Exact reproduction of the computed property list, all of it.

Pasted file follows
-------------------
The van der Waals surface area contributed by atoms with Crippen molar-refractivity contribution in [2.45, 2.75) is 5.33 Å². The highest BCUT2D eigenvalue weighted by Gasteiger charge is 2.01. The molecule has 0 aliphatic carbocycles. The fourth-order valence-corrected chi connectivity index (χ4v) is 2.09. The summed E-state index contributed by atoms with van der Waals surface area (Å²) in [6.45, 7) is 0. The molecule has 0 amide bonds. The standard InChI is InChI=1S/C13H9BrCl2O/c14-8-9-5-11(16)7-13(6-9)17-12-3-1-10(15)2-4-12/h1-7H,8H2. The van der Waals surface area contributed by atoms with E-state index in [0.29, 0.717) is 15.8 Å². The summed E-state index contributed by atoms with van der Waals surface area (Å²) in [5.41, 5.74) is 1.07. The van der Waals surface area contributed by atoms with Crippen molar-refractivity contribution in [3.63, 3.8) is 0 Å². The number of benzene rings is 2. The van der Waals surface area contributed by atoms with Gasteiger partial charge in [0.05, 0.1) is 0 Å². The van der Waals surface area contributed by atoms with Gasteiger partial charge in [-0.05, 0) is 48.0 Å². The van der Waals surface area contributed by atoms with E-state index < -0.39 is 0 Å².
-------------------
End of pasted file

The van der Waals surface area contributed by atoms with Crippen molar-refractivity contribution in [2.45, 2.75) is 5.33 Å². The highest BCUT2D eigenvalue weighted by Gasteiger charge is 2.01. The molecule has 0 aliphatic carbocycles. The fourth-order valence-corrected chi connectivity index (χ4v) is 2.09. The summed E-state index contributed by atoms with van der Waals surface area (Å²) in [6.45, 7) is 0. The molecule has 0 amide bonds. The standard InChI is InChI=1S/C13H9BrCl2O/c14-8-9-5-11(16)7-13(6-9)17-12-3-1-10(15)2-4-12/h1-7H,8H2. The van der Waals surface area contributed by atoms with E-state index in [0.29, 0.717) is 15.8 Å². The summed E-state index contributed by atoms with van der Waals surface area (Å²) in [5.41, 5.74) is 1.07. The van der Waals surface area contributed by atoms with Crippen molar-refractivity contribution in [3.63, 3.8) is 0 Å². The number of benzene rings is 2. The van der Waals surface area contributed by atoms with Gasteiger partial charge in [0.05, 0.1) is 0 Å². The van der Waals surface area contributed by atoms with Gasteiger partial charge in [-0.05, 0) is 48.0 Å². The van der Waals surface area contributed by atoms with E-state index < -0.39 is 0 Å².